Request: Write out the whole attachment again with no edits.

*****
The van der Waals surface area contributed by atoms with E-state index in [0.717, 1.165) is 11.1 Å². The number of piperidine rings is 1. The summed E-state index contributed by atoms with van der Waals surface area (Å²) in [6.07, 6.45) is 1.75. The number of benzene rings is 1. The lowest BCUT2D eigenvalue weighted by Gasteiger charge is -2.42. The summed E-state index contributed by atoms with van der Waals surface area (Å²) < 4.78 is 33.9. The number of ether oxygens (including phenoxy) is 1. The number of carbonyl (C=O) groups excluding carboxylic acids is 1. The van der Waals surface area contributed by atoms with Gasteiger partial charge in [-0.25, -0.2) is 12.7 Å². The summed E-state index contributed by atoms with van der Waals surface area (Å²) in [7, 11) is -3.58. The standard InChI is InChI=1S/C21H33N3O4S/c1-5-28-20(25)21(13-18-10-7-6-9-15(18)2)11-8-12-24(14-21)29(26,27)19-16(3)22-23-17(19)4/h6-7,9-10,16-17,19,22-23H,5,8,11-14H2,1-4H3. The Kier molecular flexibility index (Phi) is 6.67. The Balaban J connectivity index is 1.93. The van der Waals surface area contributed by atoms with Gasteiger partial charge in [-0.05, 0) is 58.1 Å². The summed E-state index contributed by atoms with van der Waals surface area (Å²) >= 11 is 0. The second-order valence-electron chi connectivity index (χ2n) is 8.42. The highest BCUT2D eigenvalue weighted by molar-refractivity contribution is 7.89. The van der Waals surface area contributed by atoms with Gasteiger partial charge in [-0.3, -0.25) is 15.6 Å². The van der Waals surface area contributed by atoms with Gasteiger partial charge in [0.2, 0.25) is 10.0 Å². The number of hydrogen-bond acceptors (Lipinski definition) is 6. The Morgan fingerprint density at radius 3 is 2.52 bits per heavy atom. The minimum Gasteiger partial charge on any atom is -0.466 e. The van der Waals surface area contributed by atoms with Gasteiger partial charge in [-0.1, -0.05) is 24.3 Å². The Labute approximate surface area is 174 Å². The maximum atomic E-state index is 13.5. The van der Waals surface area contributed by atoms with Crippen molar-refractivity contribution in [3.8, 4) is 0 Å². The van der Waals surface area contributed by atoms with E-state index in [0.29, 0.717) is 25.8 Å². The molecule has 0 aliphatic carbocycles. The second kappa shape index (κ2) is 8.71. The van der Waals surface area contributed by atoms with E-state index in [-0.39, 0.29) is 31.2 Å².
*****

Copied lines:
The van der Waals surface area contributed by atoms with E-state index in [0.717, 1.165) is 11.1 Å². The number of piperidine rings is 1. The summed E-state index contributed by atoms with van der Waals surface area (Å²) in [6.07, 6.45) is 1.75. The number of benzene rings is 1. The lowest BCUT2D eigenvalue weighted by Gasteiger charge is -2.42. The summed E-state index contributed by atoms with van der Waals surface area (Å²) < 4.78 is 33.9. The number of ether oxygens (including phenoxy) is 1. The number of carbonyl (C=O) groups excluding carboxylic acids is 1. The van der Waals surface area contributed by atoms with Gasteiger partial charge in [-0.25, -0.2) is 12.7 Å². The summed E-state index contributed by atoms with van der Waals surface area (Å²) in [7, 11) is -3.58. The standard InChI is InChI=1S/C21H33N3O4S/c1-5-28-20(25)21(13-18-10-7-6-9-15(18)2)11-8-12-24(14-21)29(26,27)19-16(3)22-23-17(19)4/h6-7,9-10,16-17,19,22-23H,5,8,11-14H2,1-4H3. The Kier molecular flexibility index (Phi) is 6.67. The Balaban J connectivity index is 1.93. The van der Waals surface area contributed by atoms with Gasteiger partial charge in [-0.05, 0) is 58.1 Å². The summed E-state index contributed by atoms with van der Waals surface area (Å²) >= 11 is 0. The second-order valence-electron chi connectivity index (χ2n) is 8.42. The highest BCUT2D eigenvalue weighted by molar-refractivity contribution is 7.89. The van der Waals surface area contributed by atoms with Gasteiger partial charge in [-0.3, -0.25) is 15.6 Å². The van der Waals surface area contributed by atoms with Gasteiger partial charge in [0.2, 0.25) is 10.0 Å². The number of hydrogen-bond acceptors (Lipinski definition) is 6. The Morgan fingerprint density at radius 3 is 2.52 bits per heavy atom. The minimum Gasteiger partial charge on any atom is -0.466 e. The van der Waals surface area contributed by atoms with Gasteiger partial charge in [-0.1, -0.05) is 24.3 Å². The Labute approximate surface area is 174 Å². The maximum atomic E-state index is 13.5. The van der Waals surface area contributed by atoms with Crippen molar-refractivity contribution in [3.8, 4) is 0 Å². The van der Waals surface area contributed by atoms with E-state index in [0.29, 0.717) is 25.8 Å². The molecule has 0 aliphatic carbocycles. The second kappa shape index (κ2) is 8.71. The van der Waals surface area contributed by atoms with E-state index in [-0.39, 0.29) is 31.2 Å².